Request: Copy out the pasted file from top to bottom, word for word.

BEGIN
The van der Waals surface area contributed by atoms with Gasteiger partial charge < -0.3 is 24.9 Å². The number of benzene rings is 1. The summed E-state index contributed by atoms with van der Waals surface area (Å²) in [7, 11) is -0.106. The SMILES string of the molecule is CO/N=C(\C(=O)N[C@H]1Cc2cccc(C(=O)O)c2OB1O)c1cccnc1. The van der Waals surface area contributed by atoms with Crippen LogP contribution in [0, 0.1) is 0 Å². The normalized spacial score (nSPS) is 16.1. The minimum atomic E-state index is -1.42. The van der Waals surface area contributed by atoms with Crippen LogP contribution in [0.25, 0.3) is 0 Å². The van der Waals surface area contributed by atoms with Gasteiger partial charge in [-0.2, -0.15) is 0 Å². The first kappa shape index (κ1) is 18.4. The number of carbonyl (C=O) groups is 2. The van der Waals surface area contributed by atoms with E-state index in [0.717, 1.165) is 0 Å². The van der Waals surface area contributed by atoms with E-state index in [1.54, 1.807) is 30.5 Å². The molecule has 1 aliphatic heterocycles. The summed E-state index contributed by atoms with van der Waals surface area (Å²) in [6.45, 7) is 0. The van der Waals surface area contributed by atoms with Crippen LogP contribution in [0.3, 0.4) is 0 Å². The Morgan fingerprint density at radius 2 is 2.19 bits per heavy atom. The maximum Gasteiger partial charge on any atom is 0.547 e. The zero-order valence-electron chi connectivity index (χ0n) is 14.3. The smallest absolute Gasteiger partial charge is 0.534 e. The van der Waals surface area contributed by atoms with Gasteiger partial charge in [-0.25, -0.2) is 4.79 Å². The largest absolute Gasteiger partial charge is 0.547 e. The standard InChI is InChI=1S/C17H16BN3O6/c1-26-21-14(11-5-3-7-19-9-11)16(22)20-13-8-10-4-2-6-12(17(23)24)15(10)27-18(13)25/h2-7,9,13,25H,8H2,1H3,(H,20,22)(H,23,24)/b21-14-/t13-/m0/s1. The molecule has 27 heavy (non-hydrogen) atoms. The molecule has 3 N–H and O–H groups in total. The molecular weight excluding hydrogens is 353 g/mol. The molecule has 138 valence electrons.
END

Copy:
The van der Waals surface area contributed by atoms with Gasteiger partial charge < -0.3 is 24.9 Å². The number of benzene rings is 1. The summed E-state index contributed by atoms with van der Waals surface area (Å²) in [7, 11) is -0.106. The SMILES string of the molecule is CO/N=C(\C(=O)N[C@H]1Cc2cccc(C(=O)O)c2OB1O)c1cccnc1. The van der Waals surface area contributed by atoms with Crippen LogP contribution in [0, 0.1) is 0 Å². The normalized spacial score (nSPS) is 16.1. The minimum atomic E-state index is -1.42. The van der Waals surface area contributed by atoms with Crippen LogP contribution in [0.25, 0.3) is 0 Å². The van der Waals surface area contributed by atoms with Gasteiger partial charge in [-0.2, -0.15) is 0 Å². The first kappa shape index (κ1) is 18.4. The number of carbonyl (C=O) groups is 2. The van der Waals surface area contributed by atoms with E-state index in [0.717, 1.165) is 0 Å². The van der Waals surface area contributed by atoms with E-state index in [1.54, 1.807) is 30.5 Å². The molecule has 1 aliphatic heterocycles. The summed E-state index contributed by atoms with van der Waals surface area (Å²) in [6.45, 7) is 0. The van der Waals surface area contributed by atoms with Crippen LogP contribution in [0.3, 0.4) is 0 Å². The Morgan fingerprint density at radius 2 is 2.19 bits per heavy atom. The maximum Gasteiger partial charge on any atom is 0.547 e. The zero-order valence-electron chi connectivity index (χ0n) is 14.3. The smallest absolute Gasteiger partial charge is 0.534 e. The van der Waals surface area contributed by atoms with Gasteiger partial charge in [-0.25, -0.2) is 4.79 Å². The largest absolute Gasteiger partial charge is 0.547 e. The standard InChI is InChI=1S/C17H16BN3O6/c1-26-21-14(11-5-3-7-19-9-11)16(22)20-13-8-10-4-2-6-12(17(23)24)15(10)27-18(13)25/h2-7,9,13,25H,8H2,1H3,(H,20,22)(H,23,24)/b21-14-/t13-/m0/s1. The molecule has 27 heavy (non-hydrogen) atoms. The molecule has 3 N–H and O–H groups in total. The molecular weight excluding hydrogens is 353 g/mol. The molecule has 138 valence electrons.